Windshell: Paper-thin synthetic material for wind and water resistance. Ideal emergency shell for multi-pitch rock in fair weather as they can weigh as little as 4 ounces.

Belay Puffy

Synthetic: Maintains loft and warmth when wet. An indispensable factor in variable conditions in alpine terrain.

Down: Best warmth-to-weight ratio and best breathability. Only appropriate in fair weather climates like the desert southwest.

Wool: New technology has brought about belay style puffy coats insulated with wool. They don't loft as much as the synthetic or down, but they don't need to in order to achieve warmth. Not having tested this yet myself, the jury is out on its effectiveness.


Systems

Choosing which clothing to wear is influenced by weather conditions, exertion level, and personal physiology. I'm a very lean person and don't have a thick layer of lipids to keep me warm. I normally compensate by climbing faster to keep my metabolism cranking. But on more casual trips where I may be stopping to do a lot of instruction, my exertion level is lower and I'll layer up with thicker warmer options. Dialing in just what to wear for yourself can take some experience, so be prepared for trial and error.

Summer Alpine Climbing in the North Cascades
Trailhead can be 80°F and the summit engulfed in freezing fog.


Mt. Baker summit in May 2013.

Tops
Baselayer: Long-sleeve synthetic T-shirt.
Midlayer: Thin fleece.
Midlayer: Micro puff synthetic 1/2 zip pull over.
Shell: Ultralight hardshell hooded jacket.
Shell: Windshell.
Belay Puffy: Micro puff synthetic hooded jacket.

Bottoms
Baselayer: Synthetic boxers.
Baselayer: Micro weight wool tights.
Shell: Softshell pants.
Shell: Hardshell full-zip pants.

Fall Rock Climbing in the Desert Southwest
Generally warm and sunny, but a blustery wind and a cold snap can blow in unexpectedly.

Tops
Baselayer: Short-sleeve wool T-shirt.
Midlayer: Thin fleece.
Shell: Windshell
Belay Puffy: Micro puff synthetic 1/2 zip pull over.

Bottoms
Baselayer: Synthetic boxers.
Shell: Synthetic pants.

Winter Mountaineering in New Hampshire
Trailhead is 30°F and sunny, but you're traveling to -15°F with 70mph winds!

Tops
Baselayer: Short-sleeve wool T-shirt.
Midlayer: Long-sleeve wool 1/2 zip pull over.
Midlayer: Fleece vest.
Midlayer: Micro puff synthetic 1/2 zip pull over.
Shell: Softshell hooded jacket.
Belay Puffy: Micro puff synthetic hooded jacket.

Bottoms:
Baselayer: Micro weight wool tights.
Shell: Softshell pants.
Shell: Hardshell full-zip pants.
Belay Puffy: Synthetic puff pants.

Patagonia Kit Builder

Check out this link to a new function Patagonia has implemented on their site. You can build your own layering system there, or browse those used by their most experienced ambassadors. I particularly like the ratings bars they have for Temperature, Conditions, and Exertion level. These shaded bars really help indicate how much these considerations are on a sliding scale.

Other Tips

Taking off a shirt or adding a jacket can be pretty easy, but switching out layers on your legs can be a real pain. I layer light on my legs for that reason and if I'm getting cold try to adjust my tops to compensate. Also remember that most of your exertion in the mountains is with your large leg muscles hiking and climbing, and their constant use will keep them warm.

Put your Belay Puffy on immediately when you stop. Don't wait 10 minutes while sipping water to get cold and want the extra warmth. Trap the heat you've earned while its still there.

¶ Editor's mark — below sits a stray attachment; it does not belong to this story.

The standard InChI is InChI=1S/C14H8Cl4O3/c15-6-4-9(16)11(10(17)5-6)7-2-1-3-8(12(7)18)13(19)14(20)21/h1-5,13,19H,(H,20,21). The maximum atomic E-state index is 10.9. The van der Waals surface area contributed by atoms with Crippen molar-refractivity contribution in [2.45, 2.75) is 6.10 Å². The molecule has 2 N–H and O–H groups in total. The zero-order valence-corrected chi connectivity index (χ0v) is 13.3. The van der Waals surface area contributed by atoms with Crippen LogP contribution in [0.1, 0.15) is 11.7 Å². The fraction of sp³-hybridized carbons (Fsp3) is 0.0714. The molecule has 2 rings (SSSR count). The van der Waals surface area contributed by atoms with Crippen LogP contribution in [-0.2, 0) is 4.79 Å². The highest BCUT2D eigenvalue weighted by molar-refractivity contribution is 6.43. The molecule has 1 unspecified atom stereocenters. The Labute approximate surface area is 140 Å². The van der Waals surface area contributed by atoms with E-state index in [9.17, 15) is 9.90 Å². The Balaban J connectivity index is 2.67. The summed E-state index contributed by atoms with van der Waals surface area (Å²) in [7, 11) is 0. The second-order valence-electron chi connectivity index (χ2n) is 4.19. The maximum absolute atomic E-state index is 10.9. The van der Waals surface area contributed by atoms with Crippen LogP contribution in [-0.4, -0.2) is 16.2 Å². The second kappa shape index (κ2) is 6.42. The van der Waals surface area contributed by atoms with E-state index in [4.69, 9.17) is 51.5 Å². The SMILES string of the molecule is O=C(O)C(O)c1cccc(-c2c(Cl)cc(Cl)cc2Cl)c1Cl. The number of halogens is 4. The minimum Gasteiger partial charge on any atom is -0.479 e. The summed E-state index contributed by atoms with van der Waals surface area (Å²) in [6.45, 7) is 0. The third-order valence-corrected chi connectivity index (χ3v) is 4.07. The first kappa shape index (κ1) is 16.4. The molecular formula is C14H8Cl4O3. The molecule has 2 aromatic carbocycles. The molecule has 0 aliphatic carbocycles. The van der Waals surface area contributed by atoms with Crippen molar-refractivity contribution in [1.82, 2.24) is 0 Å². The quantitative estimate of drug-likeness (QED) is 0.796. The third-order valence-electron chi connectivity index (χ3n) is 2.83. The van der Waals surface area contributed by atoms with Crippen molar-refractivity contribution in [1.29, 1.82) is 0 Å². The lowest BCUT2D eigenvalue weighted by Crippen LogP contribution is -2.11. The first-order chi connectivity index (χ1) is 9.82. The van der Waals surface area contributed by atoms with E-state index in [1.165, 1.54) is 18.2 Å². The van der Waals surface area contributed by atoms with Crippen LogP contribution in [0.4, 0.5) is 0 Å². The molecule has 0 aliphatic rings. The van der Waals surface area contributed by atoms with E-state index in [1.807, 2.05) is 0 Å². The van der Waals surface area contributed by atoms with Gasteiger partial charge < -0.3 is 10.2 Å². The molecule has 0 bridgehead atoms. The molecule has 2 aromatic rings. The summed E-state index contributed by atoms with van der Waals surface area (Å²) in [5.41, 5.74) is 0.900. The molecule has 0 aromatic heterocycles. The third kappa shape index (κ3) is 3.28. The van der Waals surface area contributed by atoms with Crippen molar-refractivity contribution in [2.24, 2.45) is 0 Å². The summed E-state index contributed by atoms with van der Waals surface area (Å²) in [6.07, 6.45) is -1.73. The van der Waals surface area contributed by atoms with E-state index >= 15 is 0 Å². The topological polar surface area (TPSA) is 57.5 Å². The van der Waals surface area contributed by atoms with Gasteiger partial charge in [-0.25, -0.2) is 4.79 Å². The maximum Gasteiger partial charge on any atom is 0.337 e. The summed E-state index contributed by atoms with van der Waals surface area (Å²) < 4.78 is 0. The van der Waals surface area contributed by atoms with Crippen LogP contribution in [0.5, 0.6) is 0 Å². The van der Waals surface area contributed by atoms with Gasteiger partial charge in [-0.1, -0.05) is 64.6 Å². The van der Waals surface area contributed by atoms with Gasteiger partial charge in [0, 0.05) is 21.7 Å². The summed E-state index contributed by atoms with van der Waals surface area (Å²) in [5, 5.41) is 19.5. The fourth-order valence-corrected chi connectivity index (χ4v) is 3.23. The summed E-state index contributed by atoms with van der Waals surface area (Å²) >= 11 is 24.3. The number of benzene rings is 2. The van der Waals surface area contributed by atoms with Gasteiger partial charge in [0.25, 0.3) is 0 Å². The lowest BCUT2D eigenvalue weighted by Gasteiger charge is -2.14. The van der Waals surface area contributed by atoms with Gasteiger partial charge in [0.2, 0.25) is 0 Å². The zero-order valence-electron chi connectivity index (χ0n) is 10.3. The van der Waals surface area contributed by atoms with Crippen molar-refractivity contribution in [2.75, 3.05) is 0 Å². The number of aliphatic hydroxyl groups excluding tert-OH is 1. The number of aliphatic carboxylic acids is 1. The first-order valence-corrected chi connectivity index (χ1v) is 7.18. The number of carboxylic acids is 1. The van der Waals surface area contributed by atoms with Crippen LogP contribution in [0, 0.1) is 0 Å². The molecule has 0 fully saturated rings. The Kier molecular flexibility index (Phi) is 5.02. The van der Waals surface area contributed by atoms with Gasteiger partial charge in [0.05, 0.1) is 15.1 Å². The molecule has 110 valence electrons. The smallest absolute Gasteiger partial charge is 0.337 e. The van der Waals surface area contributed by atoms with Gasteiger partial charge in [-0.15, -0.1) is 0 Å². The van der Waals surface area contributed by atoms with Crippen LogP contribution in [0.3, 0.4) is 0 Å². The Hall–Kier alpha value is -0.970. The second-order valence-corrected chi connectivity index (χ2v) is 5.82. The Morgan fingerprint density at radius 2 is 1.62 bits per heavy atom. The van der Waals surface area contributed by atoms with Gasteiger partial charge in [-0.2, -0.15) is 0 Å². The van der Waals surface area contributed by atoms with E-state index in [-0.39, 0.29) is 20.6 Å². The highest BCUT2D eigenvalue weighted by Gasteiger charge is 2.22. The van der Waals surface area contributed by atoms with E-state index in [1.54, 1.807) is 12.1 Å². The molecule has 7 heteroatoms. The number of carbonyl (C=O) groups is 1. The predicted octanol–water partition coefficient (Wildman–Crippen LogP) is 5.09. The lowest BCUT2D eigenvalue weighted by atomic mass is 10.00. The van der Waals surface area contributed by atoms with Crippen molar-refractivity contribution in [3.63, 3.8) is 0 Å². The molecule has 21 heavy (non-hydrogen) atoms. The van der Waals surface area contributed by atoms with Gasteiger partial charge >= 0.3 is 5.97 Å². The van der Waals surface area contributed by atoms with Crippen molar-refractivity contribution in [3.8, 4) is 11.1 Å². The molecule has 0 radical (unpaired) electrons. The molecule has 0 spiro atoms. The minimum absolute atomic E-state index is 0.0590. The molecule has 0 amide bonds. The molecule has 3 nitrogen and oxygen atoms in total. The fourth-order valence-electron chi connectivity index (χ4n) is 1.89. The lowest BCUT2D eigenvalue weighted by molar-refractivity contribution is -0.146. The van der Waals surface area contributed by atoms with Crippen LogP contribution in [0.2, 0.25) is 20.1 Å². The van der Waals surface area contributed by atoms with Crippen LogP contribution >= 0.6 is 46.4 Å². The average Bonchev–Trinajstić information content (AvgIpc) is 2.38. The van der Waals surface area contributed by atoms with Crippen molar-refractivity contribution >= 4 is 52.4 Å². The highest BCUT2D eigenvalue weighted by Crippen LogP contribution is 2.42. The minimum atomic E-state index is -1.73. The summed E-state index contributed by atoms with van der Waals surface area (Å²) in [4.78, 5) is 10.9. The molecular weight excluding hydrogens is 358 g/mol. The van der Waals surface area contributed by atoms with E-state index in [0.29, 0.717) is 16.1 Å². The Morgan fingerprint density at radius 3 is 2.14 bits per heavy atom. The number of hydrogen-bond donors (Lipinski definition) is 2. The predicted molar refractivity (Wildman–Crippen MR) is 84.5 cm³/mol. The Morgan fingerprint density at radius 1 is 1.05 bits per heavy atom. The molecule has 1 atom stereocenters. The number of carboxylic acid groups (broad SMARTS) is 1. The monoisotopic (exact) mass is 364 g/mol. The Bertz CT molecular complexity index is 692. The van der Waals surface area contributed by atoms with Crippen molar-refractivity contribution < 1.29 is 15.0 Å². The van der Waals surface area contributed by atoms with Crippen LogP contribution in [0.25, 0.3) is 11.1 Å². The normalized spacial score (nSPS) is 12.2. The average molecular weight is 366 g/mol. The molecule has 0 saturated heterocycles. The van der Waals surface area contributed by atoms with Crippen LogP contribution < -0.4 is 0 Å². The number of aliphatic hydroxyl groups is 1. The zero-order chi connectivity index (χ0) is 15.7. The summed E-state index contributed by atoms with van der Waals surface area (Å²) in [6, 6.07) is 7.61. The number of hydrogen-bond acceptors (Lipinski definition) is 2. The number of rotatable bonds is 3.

For hiking into ice climbing day trips I often bring a spare baselayer. I'll sweat through the one I'm wearing hiking and strip it when I arrive at the base of the route. Nice dry layer to start the climbing instead of being a popsicle!

Thanks for reading and I hope all of this technical garble has been somewhat useful. Just don't do what I'm doing in the photo below!

My friend Conor and I demonstrate how NOT to layer while hunting for early season ice.
--Jeremy Devine, Instructor and Guide

Friday, March 25, 2016

Film Review: 40 Days at Base Camp

There have been a number of documentaries that have come out over the last few years concerning Mt. Everest. These have ranged from the mediocre television climbing documentary, Everest: Beyond the Limit, to the absolutely phenomenal IMAX film about the disappearance of Mallory and Irving, The Wildest Dream. (To see our review of The Wildest Dream, click here.) 40 Days at Base Camp, a new "short" film, can now be be added to the Everest film cannon.

In a 54-minute documentary, 40 Days at Base Camp follows a combination of guided and unguided expeditions through a season at Everest base camp and higher on the mountain. The film looks at both the gritty existence in base camp to the high-end accommodations some people garner. It also examines both success and failure on the mountain.


In some regards 40 Days at Base Camp covers ground that we are all aware of. For example, Base Camp is dirty. Some expeditions are doing everything that they can to clean it up, while others continue to make a mess of it.  This isn't new ground in the cannon of Everest documentaries, but what is new is the other part of the dirtiness at base camp: human remains.

As the glacier moves and recedes, it's churning up things that have been left higher on the mountain.  And these things include not only the garbage of a generation past, but the remnants of human bodies.  Many expedition leaders have chosen to clean up both the literal garbage on the mountain as well as the bodies of those left behind.  This is a grim, but necessary task. With body retrieval fees of over $80,000, it's not surprising that many of those who perish are left on the mountain.

In light of the recent scuffle on Mt. Everest, it should be no surprise that there is crime on the highest mountain in the world. One of the most disturbing moments in 40 Days at Base Camp comes when an expedition leader discovers that someone has stolen six of his oxygen containers, effectively undermining his entire summit plan. The thought of spending weeks preparing for a single push and then to come up short because of the inept planning and thievery of someone else would be a lot to take in.